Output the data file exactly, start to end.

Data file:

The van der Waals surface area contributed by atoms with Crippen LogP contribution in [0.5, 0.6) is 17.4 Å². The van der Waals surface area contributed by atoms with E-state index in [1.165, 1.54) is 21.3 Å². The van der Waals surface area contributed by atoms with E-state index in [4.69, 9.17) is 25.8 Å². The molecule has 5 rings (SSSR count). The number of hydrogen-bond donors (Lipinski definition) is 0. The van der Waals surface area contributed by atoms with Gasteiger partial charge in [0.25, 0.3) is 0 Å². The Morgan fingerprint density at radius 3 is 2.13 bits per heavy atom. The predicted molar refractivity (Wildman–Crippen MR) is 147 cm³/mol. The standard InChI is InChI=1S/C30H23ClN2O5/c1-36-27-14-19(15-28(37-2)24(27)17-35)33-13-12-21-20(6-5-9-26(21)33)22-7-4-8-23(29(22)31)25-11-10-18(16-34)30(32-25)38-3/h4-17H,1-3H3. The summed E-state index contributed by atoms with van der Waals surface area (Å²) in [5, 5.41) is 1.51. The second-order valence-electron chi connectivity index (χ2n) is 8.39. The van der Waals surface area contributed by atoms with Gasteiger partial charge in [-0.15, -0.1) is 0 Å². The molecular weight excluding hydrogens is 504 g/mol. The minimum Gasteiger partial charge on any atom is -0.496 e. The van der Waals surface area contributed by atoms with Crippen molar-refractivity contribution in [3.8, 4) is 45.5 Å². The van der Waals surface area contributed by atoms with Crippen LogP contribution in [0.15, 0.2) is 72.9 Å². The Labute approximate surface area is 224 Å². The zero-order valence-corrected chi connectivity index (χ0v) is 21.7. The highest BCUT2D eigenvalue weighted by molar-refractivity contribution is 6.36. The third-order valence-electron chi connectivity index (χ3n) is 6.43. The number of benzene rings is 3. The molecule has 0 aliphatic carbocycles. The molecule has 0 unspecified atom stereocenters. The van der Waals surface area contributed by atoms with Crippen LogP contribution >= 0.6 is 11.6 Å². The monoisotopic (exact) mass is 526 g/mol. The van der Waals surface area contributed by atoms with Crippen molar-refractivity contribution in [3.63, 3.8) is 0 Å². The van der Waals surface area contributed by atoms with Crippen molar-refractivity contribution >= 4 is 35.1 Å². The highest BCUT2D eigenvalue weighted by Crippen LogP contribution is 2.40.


The van der Waals surface area contributed by atoms with Crippen LogP contribution in [0.5, 0.6) is 17.4 Å². The van der Waals surface area contributed by atoms with E-state index in [1.165, 1.54) is 21.3 Å². The van der Waals surface area contributed by atoms with E-state index in [4.69, 9.17) is 25.8 Å². The molecule has 5 rings (SSSR count). The number of hydrogen-bond donors (Lipinski definition) is 0. The van der Waals surface area contributed by atoms with Gasteiger partial charge in [0.25, 0.3) is 0 Å². The Morgan fingerprint density at radius 3 is 2.13 bits per heavy atom. The predicted molar refractivity (Wildman–Crippen MR) is 147 cm³/mol. The standard InChI is InChI=1S/C30H23ClN2O5/c1-36-27-14-19(15-28(37-2)24(27)17-35)33-13-12-21-20(6-5-9-26(21)33)22-7-4-8-23(29(22)31)25-11-10-18(16-34)30(32-25)38-3/h4-17H,1-3H3. The summed E-state index contributed by atoms with van der Waals surface area (Å²) in [5, 5.41) is 1.51. The second-order valence-electron chi connectivity index (χ2n) is 8.39. The van der Waals surface area contributed by atoms with Gasteiger partial charge in [-0.15, -0.1) is 0 Å². The molecular weight excluding hydrogens is 504 g/mol. The minimum Gasteiger partial charge on any atom is -0.496 e. The van der Waals surface area contributed by atoms with Crippen molar-refractivity contribution in [3.8, 4) is 45.5 Å². The van der Waals surface area contributed by atoms with Crippen LogP contribution in [0.15, 0.2) is 72.9 Å². The Labute approximate surface area is 224 Å². The zero-order valence-corrected chi connectivity index (χ0v) is 21.7. The highest BCUT2D eigenvalue weighted by molar-refractivity contribution is 6.36. The third-order valence-electron chi connectivity index (χ3n) is 6.43. The number of benzene rings is 3. The molecule has 0 aliphatic carbocycles. The molecule has 0 unspecified atom stereocenters. The van der Waals surface area contributed by atoms with Crippen LogP contribution >= 0.6 is 11.6 Å². The monoisotopic (exact) mass is 526 g/mol. The van der Waals surface area contributed by atoms with Crippen molar-refractivity contribution in [3.63, 3.8) is 0 Å². The van der Waals surface area contributed by atoms with Crippen molar-refractivity contribution >= 4 is 35.1 Å². The highest BCUT2D eigenvalue weighted by Crippen LogP contribution is 2.40.